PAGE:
On the playground, she’s mean. She laughs at our lisp and calls our pigtails ugly. She gets a bunch of her friends to stand in our way when we try to climb the jungle gym.
Flash forward 20 years and, finally, we can wear whatever we want and walk confidently down the street. That is, until 9 a.m., when we skulk past her corner office and pray she doesn’t scream at us for making a mistake on our latest project. The bully is back.
Across the U.S., workplace bullying is on the rise. The trend has some obvious negative consequences in the form of stressed and unhappy employees. But the ramifications of workplace bullying go beyond tearful staff members hiding out in bathroom stalls. Hostile workplaces often lead to less productive employees and therefore less successful companies. It might seem too simple, but perhaps the most effective way to increase job performance is to make sure everyone gets along.
What's the Deal?
The term “workplace bullying” encompasses a pretty wide range of situations, but in general, it refers to repeated, health-harming mistreatment of one or more people that can include verbal abuse, offensive nonverbal behaviors, or interfering with someone’s ability to get work done. Over the last few decades, the number of people who’ve admitted to being the target of workplace bullying has increased drastically. In 2011, half of employees in one survey said they were treated rudely at least once a week, an increase of 25 percent from 1998. (Recent researchalso suggests that physically unattractive people are more likely to be bullied at the office.) Many people say the experience of being bullied has caused them to develop health issues such as anxiety and depression. Some have even left their jobs.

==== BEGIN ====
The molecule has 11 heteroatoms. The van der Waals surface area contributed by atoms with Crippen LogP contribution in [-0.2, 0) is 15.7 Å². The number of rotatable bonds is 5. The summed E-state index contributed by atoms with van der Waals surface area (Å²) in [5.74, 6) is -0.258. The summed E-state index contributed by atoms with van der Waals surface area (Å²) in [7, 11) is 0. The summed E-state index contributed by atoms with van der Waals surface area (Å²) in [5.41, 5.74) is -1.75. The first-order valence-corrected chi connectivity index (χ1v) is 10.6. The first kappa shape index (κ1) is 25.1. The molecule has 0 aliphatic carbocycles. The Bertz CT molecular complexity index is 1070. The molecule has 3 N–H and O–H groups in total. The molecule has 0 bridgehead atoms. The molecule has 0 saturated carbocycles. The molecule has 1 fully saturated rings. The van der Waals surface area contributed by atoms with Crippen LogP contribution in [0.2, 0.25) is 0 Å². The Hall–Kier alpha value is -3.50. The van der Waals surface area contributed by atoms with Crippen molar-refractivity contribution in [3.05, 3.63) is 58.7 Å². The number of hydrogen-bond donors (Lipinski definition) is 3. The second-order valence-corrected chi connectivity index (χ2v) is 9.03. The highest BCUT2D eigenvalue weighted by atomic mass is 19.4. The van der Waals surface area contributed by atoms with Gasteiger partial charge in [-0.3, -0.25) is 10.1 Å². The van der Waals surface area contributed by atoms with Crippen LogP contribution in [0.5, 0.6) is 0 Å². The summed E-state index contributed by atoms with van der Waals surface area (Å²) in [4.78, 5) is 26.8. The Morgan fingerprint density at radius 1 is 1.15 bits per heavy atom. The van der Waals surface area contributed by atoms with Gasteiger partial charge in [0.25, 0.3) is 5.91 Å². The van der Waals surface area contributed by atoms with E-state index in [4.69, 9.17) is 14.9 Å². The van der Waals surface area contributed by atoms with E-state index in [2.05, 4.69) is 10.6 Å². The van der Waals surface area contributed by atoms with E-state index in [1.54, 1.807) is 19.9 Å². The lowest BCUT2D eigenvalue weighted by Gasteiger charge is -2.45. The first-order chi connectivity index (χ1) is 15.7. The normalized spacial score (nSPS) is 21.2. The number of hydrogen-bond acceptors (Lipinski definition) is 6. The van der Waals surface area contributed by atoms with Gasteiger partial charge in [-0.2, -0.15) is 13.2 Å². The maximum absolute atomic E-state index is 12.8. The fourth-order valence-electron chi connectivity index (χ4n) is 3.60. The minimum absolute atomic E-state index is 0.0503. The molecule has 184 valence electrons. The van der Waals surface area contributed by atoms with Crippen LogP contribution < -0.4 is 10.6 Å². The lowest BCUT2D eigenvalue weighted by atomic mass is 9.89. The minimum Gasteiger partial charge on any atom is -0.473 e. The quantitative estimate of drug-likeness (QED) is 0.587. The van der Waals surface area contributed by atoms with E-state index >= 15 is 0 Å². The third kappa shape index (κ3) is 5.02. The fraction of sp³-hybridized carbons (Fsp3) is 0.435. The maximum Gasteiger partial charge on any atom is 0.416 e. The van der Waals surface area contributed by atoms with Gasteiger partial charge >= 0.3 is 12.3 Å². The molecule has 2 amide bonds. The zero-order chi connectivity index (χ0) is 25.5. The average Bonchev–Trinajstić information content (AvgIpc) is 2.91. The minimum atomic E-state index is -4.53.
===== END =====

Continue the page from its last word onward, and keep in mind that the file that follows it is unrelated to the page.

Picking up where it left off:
While it’s becoming increasingly obvious workplace bullying is a problem, it’s not entirely clear why bullying is on the rise. Some researchers say the recent economic downturn has put undue stress on bosses, causing them to lash out at employees. Many workplace bullies also score high on tests of narcissism and self-orientation. But those who are rude in the workplace aren’t necessarily self-absorbed tyrants. Some of us are so overwhelmed by our work responsibilities that we don’t even realize when we’re being rude to others, says Dr. Christine Porath, a Georgetown University professor who studies workplace incivility.
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